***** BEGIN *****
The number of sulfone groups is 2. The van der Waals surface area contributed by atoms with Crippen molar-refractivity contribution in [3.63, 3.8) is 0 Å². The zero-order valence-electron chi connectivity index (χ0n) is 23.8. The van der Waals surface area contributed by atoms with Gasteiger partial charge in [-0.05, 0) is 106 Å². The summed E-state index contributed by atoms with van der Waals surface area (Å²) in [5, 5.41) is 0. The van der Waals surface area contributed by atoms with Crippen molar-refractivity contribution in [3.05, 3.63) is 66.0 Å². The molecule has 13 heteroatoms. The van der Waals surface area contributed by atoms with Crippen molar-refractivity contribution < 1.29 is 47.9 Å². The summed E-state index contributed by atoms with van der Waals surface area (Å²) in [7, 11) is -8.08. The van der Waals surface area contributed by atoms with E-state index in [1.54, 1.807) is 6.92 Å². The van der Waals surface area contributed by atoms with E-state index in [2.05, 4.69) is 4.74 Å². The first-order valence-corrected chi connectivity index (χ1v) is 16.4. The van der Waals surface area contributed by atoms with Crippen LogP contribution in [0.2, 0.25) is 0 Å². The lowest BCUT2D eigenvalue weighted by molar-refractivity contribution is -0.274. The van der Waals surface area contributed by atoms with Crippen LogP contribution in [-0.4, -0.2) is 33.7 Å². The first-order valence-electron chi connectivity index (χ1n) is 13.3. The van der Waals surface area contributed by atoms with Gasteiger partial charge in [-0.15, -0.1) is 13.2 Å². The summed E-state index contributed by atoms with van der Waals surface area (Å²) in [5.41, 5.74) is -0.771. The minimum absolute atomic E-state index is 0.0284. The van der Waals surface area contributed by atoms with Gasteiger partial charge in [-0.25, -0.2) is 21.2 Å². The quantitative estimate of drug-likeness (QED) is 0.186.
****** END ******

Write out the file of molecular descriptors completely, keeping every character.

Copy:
The number of sulfone groups is 2. The van der Waals surface area contributed by atoms with Crippen molar-refractivity contribution in [3.63, 3.8) is 0 Å². The zero-order valence-electron chi connectivity index (χ0n) is 23.8. The van der Waals surface area contributed by atoms with Gasteiger partial charge in [-0.05, 0) is 106 Å². The summed E-state index contributed by atoms with van der Waals surface area (Å²) in [5, 5.41) is 0. The van der Waals surface area contributed by atoms with Crippen molar-refractivity contribution in [3.05, 3.63) is 66.0 Å². The molecule has 13 heteroatoms. The van der Waals surface area contributed by atoms with Crippen molar-refractivity contribution < 1.29 is 47.9 Å². The summed E-state index contributed by atoms with van der Waals surface area (Å²) in [7, 11) is -8.08. The van der Waals surface area contributed by atoms with E-state index in [1.54, 1.807) is 6.92 Å². The van der Waals surface area contributed by atoms with E-state index in [2.05, 4.69) is 4.74 Å². The first-order valence-corrected chi connectivity index (χ1v) is 16.4. The van der Waals surface area contributed by atoms with Crippen LogP contribution in [0.2, 0.25) is 0 Å². The lowest BCUT2D eigenvalue weighted by molar-refractivity contribution is -0.274. The van der Waals surface area contributed by atoms with Crippen LogP contribution in [-0.4, -0.2) is 33.7 Å². The first-order valence-electron chi connectivity index (χ1n) is 13.3. The van der Waals surface area contributed by atoms with Gasteiger partial charge in [-0.15, -0.1) is 13.2 Å². The summed E-state index contributed by atoms with van der Waals surface area (Å²) in [5.41, 5.74) is -0.771. The minimum absolute atomic E-state index is 0.0284. The van der Waals surface area contributed by atoms with Gasteiger partial charge in [-0.25, -0.2) is 21.2 Å². The quantitative estimate of drug-likeness (QED) is 0.186.